7. Hi Amy, I talked to my brother who is a Pastor also. He is very knowledgeable about the Bible and I look up to him although he is my youngest brother. 🙂 Anyway, I discussed with him your questions and a lot of what Katharine said we agree with. But, he also said that it wouldn’t hurt for your son to go out with girls (starting in High School) just so he can get an idea of what girls personalities are like because guys and girls are sooo different, but not a steady dating just one or two dates with different girls. Especially nothing serious. Because they are not yet ready to be thinking about marriage. But to wait at least until college to date with the intention of looking for a wife. If she is the right one God will give him a sense that , Hey, this is the one I think He wants me to marry. Just teach him that when in High School casual dating is just to get an idea of what girls are like and to get an idea of what kind of girl (personality, God-fearing, characteristics, etc.) that he would want in a wife. I hope I am making sense.

    • I have to disagree here. Young men can get to know young ladies by hanging out with their families and in supervised groups to get an idea of what young ladies are all about. The very nature of “trying out” someone through “dating” is tasting what may not be ours to taste. There are many ways for young people to meet their future spouses without “tasting” what’s not theirs to taste.

      Dating leads to pre-mature feelings invested in someone without the maturity to see further down the road then their immature flesh.

    • Vickie,
      Thank you so much for asking your brother about this topic. I truly appreciate your taking the time out of your life to do a little research for me!
      Kudos to you too, for being brave enough to post a slightly different viewpoint. I do that a lot on other people’s blogs, but a few days later, I always wonder what I’ve gotten myself into. It’s good for all of us to look at things from all perspectives and really weigh our interpretations of the what the Bible has to say. I think that sometimes we just believe something without ever calling it into question. That goes for uber-conservatives as well as non-conservatives, and everywhere in between. While not everyone would agree, I’m sure we all respect your opinion.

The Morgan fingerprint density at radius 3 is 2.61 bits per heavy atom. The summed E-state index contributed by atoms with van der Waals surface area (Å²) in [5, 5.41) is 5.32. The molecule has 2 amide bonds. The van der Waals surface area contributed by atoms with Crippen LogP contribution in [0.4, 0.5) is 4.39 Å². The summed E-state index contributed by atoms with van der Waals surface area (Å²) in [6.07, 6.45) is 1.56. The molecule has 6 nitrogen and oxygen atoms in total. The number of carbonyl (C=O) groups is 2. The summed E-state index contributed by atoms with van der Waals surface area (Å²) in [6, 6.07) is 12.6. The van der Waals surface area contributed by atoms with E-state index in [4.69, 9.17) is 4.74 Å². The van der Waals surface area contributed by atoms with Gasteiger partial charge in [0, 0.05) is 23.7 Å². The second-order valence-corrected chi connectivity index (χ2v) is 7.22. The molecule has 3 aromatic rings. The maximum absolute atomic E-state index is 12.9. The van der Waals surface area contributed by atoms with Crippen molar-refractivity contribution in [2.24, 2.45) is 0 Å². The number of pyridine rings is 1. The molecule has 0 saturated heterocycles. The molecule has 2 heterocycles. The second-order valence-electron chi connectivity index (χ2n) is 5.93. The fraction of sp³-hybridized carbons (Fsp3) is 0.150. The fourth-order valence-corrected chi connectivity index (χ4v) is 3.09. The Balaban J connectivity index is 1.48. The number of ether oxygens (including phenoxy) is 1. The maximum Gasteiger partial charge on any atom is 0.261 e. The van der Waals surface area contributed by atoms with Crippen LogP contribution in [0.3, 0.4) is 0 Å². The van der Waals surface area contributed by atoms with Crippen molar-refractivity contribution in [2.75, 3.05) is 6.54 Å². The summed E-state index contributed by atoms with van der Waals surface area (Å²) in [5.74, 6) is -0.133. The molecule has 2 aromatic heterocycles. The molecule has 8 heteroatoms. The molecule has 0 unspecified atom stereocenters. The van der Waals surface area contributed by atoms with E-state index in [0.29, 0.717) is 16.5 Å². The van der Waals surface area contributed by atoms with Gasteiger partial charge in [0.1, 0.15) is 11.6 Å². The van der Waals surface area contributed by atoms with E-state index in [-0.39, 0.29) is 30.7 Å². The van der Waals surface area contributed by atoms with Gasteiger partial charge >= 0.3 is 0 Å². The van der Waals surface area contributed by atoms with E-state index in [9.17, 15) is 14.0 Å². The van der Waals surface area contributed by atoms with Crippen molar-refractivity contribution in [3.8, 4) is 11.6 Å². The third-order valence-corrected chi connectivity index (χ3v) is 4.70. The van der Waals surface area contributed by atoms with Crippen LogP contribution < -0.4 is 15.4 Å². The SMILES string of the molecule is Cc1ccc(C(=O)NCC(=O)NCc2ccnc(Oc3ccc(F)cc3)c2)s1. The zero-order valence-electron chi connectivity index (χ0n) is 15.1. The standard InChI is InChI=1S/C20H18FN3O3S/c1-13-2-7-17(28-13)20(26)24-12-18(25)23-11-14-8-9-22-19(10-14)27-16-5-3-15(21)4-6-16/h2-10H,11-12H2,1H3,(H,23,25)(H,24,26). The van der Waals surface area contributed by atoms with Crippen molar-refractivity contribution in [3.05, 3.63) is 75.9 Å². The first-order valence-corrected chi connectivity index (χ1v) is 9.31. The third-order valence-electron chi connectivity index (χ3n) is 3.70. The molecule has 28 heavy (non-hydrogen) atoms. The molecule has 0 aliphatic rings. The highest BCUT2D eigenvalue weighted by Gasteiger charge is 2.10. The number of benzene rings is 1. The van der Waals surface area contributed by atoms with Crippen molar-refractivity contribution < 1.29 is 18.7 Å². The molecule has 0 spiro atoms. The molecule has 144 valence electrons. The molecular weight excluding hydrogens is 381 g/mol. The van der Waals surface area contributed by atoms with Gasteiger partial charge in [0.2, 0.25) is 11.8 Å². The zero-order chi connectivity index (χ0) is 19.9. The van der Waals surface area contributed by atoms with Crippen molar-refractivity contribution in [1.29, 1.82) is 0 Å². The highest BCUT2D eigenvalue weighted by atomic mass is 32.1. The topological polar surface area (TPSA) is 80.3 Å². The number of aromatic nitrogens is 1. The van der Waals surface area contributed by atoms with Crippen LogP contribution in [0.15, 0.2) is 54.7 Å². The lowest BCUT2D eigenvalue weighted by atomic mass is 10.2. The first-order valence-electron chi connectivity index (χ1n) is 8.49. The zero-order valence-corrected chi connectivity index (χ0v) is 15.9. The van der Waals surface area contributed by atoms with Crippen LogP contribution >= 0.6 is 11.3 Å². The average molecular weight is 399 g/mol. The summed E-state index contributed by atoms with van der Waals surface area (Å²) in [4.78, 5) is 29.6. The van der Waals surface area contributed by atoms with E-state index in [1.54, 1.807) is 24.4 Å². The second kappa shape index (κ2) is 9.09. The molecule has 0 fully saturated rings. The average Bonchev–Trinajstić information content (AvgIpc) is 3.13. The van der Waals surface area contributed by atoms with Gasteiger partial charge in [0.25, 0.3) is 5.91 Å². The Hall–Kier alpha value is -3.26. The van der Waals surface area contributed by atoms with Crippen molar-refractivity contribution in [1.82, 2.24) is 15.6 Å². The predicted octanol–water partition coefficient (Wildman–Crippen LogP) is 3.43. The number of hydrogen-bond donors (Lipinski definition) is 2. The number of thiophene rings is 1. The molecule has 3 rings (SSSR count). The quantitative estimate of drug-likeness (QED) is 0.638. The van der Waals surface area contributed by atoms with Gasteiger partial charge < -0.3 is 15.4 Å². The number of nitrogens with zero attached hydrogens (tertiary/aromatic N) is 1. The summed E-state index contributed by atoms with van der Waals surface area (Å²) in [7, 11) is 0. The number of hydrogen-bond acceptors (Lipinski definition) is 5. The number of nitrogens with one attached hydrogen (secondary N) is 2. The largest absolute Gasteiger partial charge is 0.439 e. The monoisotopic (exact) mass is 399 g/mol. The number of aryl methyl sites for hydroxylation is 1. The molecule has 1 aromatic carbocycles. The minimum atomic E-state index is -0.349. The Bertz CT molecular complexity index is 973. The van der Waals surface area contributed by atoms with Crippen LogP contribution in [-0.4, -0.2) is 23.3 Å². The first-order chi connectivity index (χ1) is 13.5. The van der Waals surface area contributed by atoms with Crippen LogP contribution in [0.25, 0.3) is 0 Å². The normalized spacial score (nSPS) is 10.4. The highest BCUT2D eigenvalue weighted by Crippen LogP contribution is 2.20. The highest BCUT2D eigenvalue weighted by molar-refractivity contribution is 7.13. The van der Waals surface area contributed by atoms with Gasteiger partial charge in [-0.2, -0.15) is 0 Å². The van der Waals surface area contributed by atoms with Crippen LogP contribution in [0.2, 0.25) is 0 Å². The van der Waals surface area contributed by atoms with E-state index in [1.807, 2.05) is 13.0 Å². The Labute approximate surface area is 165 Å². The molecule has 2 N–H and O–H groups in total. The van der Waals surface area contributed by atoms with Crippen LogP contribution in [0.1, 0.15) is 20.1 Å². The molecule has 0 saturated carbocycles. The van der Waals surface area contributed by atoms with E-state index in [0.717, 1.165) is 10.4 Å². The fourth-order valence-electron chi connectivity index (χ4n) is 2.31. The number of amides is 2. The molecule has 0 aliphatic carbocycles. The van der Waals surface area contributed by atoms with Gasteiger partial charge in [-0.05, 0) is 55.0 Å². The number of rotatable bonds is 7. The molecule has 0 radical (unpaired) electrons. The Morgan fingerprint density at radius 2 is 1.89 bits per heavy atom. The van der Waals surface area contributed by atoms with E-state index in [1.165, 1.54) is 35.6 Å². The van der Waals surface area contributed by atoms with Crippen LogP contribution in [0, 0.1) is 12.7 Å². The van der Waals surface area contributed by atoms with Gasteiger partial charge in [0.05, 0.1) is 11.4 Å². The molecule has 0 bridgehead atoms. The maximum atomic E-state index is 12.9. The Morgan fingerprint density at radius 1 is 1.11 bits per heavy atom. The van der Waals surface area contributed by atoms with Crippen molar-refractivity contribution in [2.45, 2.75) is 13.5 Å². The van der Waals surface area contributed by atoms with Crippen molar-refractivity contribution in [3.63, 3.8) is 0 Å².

My biggest fear is, if he dates casually, he will fall for someone before he is mature enough to make a fully-informed decision. I married the first person I ever dated (if you don’t count boys from church and church functions as “dates”), and the reason I did is because I thought that what I was feeling was love. It took several months, but eventually we started acting like we were married (to say it lightly), and then I felt stuck, like I had to marry him. Even after his true colors started showing. I just fear the same thing happening to Ian.

      • That’s why Ken said he never dated a girl more than twice so that wouldn’t happen. So just keep talking to Ian and making sure he understands that he should keep things light and not to seriously think about it until he is much older.

      • Wow, I bet that would be so hard! So if he really liked a girl, after dating her once or twice, would he hang out with her in a more social setting, just to be around her? Or did that never come up? How did he handle dating once he was ready to search for a wife and commit?

      • I don’t really know that but I know he was serious about the Bible and committed to it from a young age. He didn’t do any real dating until he was at Bob Jones and felt ready to start looking for a wife. I’ll have to ask him.

      • Interesting! We used to get some of our homeschool materials from BJU. I really liked their reading program. For a while, I even considered attending there. (I was in seventh grade at the time though.) At the time, it was a toss-up between BJU and PCC in Florida. Funny, I didn’t wind up going to either!